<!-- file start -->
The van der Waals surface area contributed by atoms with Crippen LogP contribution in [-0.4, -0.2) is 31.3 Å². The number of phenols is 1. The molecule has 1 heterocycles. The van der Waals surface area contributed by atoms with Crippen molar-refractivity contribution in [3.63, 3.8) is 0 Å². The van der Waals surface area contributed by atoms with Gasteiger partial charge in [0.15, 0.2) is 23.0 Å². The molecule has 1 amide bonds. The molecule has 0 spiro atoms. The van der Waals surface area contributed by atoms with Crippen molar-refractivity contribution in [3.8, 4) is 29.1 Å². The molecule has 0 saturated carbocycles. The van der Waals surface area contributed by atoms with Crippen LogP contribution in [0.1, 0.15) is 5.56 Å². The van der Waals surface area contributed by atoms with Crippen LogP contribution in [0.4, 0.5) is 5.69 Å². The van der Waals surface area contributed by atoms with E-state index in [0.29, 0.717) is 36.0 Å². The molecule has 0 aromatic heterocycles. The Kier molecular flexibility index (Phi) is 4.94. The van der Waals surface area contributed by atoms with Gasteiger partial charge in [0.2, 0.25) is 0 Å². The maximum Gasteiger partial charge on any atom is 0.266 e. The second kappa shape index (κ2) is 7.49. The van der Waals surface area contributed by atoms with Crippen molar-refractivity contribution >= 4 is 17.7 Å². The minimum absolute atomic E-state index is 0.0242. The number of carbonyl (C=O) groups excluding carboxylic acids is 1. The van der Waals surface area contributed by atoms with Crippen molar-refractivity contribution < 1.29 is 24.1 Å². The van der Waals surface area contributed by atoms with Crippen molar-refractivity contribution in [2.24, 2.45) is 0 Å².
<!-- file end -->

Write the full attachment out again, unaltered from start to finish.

The van der Waals surface area contributed by atoms with Crippen LogP contribution in [-0.4, -0.2) is 31.3 Å². The number of phenols is 1. The molecule has 1 heterocycles. The van der Waals surface area contributed by atoms with Crippen molar-refractivity contribution in [3.63, 3.8) is 0 Å². The van der Waals surface area contributed by atoms with Gasteiger partial charge in [0.15, 0.2) is 23.0 Å². The molecule has 1 amide bonds. The molecule has 0 spiro atoms. The van der Waals surface area contributed by atoms with Crippen molar-refractivity contribution in [3.8, 4) is 29.1 Å². The molecule has 0 saturated carbocycles. The van der Waals surface area contributed by atoms with Crippen LogP contribution in [0.1, 0.15) is 5.56 Å². The van der Waals surface area contributed by atoms with Crippen LogP contribution in [0.4, 0.5) is 5.69 Å². The van der Waals surface area contributed by atoms with E-state index in [0.29, 0.717) is 36.0 Å². The molecule has 0 aromatic heterocycles. The Kier molecular flexibility index (Phi) is 4.94. The van der Waals surface area contributed by atoms with Gasteiger partial charge in [0.2, 0.25) is 0 Å². The maximum Gasteiger partial charge on any atom is 0.266 e. The second kappa shape index (κ2) is 7.49. The van der Waals surface area contributed by atoms with Crippen molar-refractivity contribution >= 4 is 17.7 Å². The minimum absolute atomic E-state index is 0.0242. The number of carbonyl (C=O) groups excluding carboxylic acids is 1. The van der Waals surface area contributed by atoms with Crippen molar-refractivity contribution < 1.29 is 24.1 Å². The van der Waals surface area contributed by atoms with Crippen molar-refractivity contribution in [2.24, 2.45) is 0 Å².